The transition, he admitted, was not easy. “It’s difficult to build a contract business from retail, more so than if you build a custom business from scratch.”
One of the company’s “biggest mental hurdles” was “to convince ourselves that services other than box sales have significant value,” Myer said. The mindset that “installation facilitates box sales” is “dangerous,” he contended. “For a true contractor, labor holds the biggest profit potential.”
To fully leverage labor’s profit potential, Myer suggested that dealers go outside the A/V industry to attend seminars targeted to plumbing and electrical contractors. Dealers must also run the numbers every month to determine if the custom department is profitable, but Myer-Emco has gone a step farther in job-costing every major install to determine its profitability.
Another goal is to “deliver a design that could justify a fee,” he said. In the past, “We used to hand out a free proposal and hope they bought from us.” In three months, Myer later told TWICE, the company will begin charging for complicated-system design and will use computer-generated graphics to layer a system design over an architect’s digital blueprint.
The goal at Cooper’s of Clearwater, Fla., was to improve installation efficiency. Owner Steve Brakke confessed to two years of “profitless prosperity” after going on a hiring spree to “hire for growth.” Installation “was grossly inefficient,” he admitted.
In the past year, the company “turned that around” by implementing systems and processes that, among other things, eliminated “RadioShack runs” and allowed everyone to work about 45 hours per week instead of 80, he said.
Cooper’s also pumped up installation rates. “Our installation department revenue is up, though product sales are down 10 percent in the past year,” Brakke said.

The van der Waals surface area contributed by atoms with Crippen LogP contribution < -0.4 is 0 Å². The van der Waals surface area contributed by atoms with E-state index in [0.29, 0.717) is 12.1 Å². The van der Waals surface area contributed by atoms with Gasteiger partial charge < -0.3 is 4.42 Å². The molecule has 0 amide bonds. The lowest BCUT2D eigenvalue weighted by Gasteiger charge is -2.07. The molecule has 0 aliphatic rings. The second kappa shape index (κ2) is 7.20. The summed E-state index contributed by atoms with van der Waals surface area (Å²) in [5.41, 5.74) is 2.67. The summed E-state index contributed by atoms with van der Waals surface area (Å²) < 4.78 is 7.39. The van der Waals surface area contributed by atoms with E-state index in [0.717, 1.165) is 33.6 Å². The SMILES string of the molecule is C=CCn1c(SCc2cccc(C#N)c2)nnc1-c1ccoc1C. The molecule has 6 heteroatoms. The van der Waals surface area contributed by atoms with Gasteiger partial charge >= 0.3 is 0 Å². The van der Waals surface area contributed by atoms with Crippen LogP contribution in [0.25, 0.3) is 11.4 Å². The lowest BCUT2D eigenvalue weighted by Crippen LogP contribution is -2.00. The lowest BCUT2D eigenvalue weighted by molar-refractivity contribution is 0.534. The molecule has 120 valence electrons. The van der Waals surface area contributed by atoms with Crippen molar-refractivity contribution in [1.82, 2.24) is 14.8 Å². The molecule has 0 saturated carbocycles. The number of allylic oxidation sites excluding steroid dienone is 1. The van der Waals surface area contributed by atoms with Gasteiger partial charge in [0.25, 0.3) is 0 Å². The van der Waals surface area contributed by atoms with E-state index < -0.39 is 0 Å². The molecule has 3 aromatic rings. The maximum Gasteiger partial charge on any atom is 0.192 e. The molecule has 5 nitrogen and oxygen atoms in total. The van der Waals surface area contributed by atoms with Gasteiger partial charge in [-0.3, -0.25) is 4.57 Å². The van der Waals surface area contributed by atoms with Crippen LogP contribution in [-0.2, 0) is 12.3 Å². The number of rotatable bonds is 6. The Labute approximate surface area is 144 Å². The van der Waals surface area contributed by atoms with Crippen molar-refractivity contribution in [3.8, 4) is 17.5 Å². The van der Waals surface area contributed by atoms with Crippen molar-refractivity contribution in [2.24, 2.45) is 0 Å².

Charles O’Meara of Absolute Sound in Winter Park, Fla., said he improved profitability with the creation of a three-person customer-service rapid-response team so that installers don’t have to be yanked off a job to troubleshoot problems in a system that has already been installed. The company is turning the team into a profit center by selling extended warranties entitling customers to quarterly system checkups, he added.
For D.J. Taylor of Sound Approach in Newport News, Va., a short-term goal was to prepare for a potential downturn this year in custom revenues.
In January, Taylor said he sensed growing concern by manufacturers and retailers over potential weakening in over-the-counter sales growth, which he considers a leading indicator of custom-install sales. As a result, Taylor said he intensified his word-of-mouth, or “network,” marketing program to head off a potential custom-install downturn. That program includes membership in three building associations and participation in two home and garden shows, whose exhibitors are approached for referrals.
An owner, however, can’t set goals, or create systems and processes to meet those goals, if he’s constantly involved in day-to-day operations, warned consultant and author Michael Gerber.
“If you’re spending a majority of your time doing technical work, you’re costing yourself a fortune,” he said. Owners must “work on the store,” not “in the store,” to create a “business that works so you don’t have to.” The business, he continued, must become systems-dependent, not people-dependent.